Era Where Noblemen wear Skirts and Dresses
There used to be a time when men wore skirts and dresses. It was part of fashion, especially among noblemen. Until this fashion trend started to change in the 14th and 15th centuries. The European culture created shorter tunics for men while women were "draped" in "unshaped garments."
In the 19th century, European and American male kids wore pants, and breeches were given to kids not more than 7-year-old as a sign of infancy. Women also started wearing skirts in the 1920s following an evolution that dresses made them look boyish and fashionable. However, many cultures still believe skirts and robes are socially acceptable for men. India, Japan, South East Asia, Scotland, and many other regions don't care about gender divisiveness.
Famous celebrity, Jaden Smith, though an American, doesn't believe in segregation of clothing on a mere ground of gender. He Said “I don’t see man clothes and woman clothes, I just see scared people and comfortable people.”
Male Fashion Trends and the Psychological Shift
The debate that pants are masculine and skirts are feminine was brought about by modernity. Before this period, men wearing dresses was socially acceptable. In fact, it was a symbol of honor. Many noble personalities wore skirts and dresses during their days. They are the knights, Scottish men, the samurais, the Romains, and lots more.
The skirt the knights used to wear was known as faulds. These are pieces of plate armor that protect the waist and hips. The Knights used to wear these dresses under the breastplate. Starting from the 1370s, it was popular culture, and it allowed flexible movement. The dresses were made of metal. Later, a 1463 law allowed men of the upper class, nobles, and lords, to wear skirts. Lower-class men were not allowed to do the same.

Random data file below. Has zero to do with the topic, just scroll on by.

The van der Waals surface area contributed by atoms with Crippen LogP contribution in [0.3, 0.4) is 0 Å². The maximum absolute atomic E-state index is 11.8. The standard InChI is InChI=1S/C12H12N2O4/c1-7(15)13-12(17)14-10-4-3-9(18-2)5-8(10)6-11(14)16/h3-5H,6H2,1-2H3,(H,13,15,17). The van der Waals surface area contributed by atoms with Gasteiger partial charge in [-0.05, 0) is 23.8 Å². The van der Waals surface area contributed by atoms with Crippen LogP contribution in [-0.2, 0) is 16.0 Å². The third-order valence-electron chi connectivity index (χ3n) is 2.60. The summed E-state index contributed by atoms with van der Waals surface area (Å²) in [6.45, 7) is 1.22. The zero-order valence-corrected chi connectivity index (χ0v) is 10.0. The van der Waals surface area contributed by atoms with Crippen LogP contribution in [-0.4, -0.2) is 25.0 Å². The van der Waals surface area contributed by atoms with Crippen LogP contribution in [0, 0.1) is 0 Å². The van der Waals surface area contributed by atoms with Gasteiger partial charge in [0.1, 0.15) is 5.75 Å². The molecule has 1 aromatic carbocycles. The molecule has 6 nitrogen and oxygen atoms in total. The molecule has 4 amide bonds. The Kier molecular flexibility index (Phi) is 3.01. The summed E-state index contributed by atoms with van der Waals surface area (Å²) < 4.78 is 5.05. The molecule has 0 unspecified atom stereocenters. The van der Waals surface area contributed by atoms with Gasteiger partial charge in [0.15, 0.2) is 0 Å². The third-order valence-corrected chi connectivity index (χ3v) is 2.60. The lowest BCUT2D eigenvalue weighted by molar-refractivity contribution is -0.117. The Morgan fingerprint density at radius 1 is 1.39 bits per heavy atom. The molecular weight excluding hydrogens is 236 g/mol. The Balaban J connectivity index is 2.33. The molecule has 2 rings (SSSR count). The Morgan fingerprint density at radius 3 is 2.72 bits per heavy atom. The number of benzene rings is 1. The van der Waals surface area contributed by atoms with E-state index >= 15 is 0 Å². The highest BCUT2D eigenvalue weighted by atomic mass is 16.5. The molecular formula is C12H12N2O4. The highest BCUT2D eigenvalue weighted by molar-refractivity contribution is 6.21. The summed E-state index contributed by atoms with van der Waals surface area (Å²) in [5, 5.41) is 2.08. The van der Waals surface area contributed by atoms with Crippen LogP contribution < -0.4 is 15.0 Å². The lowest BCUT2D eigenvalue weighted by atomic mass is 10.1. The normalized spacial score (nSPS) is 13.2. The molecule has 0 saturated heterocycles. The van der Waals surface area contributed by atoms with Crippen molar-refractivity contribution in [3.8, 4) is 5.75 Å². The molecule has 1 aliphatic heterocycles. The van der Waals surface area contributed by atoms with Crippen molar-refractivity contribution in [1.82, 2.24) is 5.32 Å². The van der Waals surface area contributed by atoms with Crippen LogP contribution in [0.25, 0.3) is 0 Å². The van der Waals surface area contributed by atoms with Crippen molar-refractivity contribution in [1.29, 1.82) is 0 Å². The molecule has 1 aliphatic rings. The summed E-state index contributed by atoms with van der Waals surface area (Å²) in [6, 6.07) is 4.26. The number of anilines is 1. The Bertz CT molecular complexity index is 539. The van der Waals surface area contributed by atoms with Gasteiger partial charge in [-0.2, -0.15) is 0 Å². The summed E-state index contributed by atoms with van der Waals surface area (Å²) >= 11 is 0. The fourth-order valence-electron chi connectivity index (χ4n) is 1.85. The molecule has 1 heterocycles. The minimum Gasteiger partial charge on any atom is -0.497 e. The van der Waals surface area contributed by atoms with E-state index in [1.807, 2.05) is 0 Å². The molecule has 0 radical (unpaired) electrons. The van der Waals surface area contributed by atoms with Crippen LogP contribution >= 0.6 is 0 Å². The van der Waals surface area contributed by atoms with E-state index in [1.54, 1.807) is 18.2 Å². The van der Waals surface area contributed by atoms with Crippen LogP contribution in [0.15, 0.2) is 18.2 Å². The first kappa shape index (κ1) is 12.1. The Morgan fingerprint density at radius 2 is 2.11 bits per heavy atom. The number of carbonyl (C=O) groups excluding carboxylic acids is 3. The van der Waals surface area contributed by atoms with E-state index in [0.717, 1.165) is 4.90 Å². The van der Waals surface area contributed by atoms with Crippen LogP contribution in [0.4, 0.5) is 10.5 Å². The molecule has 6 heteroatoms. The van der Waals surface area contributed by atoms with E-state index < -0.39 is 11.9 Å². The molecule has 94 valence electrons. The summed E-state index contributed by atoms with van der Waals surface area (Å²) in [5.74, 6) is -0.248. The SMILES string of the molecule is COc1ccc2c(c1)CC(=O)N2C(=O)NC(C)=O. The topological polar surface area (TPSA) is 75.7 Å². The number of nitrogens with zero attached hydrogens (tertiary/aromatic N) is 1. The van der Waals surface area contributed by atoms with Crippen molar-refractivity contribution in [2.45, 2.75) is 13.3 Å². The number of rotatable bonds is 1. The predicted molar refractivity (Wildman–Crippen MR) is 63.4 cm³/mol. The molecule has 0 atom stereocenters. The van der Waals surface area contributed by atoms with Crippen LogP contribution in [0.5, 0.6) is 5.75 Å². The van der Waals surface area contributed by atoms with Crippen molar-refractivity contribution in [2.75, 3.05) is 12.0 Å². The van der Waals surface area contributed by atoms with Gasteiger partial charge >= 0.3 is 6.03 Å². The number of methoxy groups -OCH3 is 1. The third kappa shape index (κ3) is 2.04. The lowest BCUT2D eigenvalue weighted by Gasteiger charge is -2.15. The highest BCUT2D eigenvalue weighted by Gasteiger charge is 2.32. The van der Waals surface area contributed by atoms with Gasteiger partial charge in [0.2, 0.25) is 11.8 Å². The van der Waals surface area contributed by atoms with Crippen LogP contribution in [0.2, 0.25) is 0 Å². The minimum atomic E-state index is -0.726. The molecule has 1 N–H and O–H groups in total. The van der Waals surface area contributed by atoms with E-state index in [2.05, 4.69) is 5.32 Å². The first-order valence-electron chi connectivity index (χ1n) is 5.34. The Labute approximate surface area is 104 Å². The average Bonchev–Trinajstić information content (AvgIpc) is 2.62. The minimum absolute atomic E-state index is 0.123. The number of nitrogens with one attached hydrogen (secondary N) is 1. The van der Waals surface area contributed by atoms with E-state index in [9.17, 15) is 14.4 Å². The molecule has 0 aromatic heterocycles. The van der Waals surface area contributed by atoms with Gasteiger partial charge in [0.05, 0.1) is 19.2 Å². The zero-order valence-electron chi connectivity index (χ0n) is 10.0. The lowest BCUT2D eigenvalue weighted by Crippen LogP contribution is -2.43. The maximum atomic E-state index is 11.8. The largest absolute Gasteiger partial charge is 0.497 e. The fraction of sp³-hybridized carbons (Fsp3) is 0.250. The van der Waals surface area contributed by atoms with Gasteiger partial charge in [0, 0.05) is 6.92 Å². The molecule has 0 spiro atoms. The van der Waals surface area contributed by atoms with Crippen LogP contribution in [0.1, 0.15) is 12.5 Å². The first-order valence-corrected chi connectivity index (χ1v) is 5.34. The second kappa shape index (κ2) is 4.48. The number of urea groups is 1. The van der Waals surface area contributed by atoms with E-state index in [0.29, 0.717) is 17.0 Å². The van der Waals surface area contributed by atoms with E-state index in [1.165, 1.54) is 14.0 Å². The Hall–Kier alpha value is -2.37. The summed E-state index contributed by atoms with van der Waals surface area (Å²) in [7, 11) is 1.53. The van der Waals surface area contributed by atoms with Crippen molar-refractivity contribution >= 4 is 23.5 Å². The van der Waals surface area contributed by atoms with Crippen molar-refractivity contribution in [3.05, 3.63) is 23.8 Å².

The skirt for Scottish men was called the kilt. Every man with Scottish ancestry recognizes the kilt as a sign of honor. It also allowed flexible locomotion. It was recommended for the damp atmosphere of Scotland Highlands.
In Scotland, it wasn't strange to find men wearing kilts. It was even worn to official occasions. After British colonialism, the influence of the culture was reduced. However, the kilt remains one of the national dresses of Scotland. It is still worn in the Highlands and is part of the military fabric.
You must know quite well about the Samurais if you are a fan of anime. These are martial artists and warriors, masculine and feminine warriors. The culture has existed for as long as 200 AD in Japan. The skirts their men wore were known as Hakama, with influence from the culture of Chinese imperial court members. Tied around the waist, Hakama falls to the ankles. The Samurais used to wear these dresses on formal occasions like weddings, tea festivals, burial events, and lots more. Aside from martial artists, wearing skirts remains a popular culture to date in Japan.
Do you remember those soldiers who took almost half of the world through wars? Their political activities extended from the Mediterranean Sea to North Africa and West Asia. These soldiers and their countrymen used to wear skirts. The skirts were considered as a statement of strength and maturity. Those skirts were said to allow swiftness in combat, and this is why men still wear Kimono in Japan. The gender division in fashion is blurred in many parts of the world till date.
Should Men Continue to Wear Dresses?
I am sure you expect me to answer this question, but then, I’ve decided to hear your point of view first. So here is the question, do you think it will be cool if we ignore what we terms as norms and culture and men go back in the line of wearing skirts like the Samurais, Knights, etc? Well, not necessarily their kind of dresses. Let’s say that of Jaden Smith’s Skirts. I will be looking forward to reading your lovely in the comment section.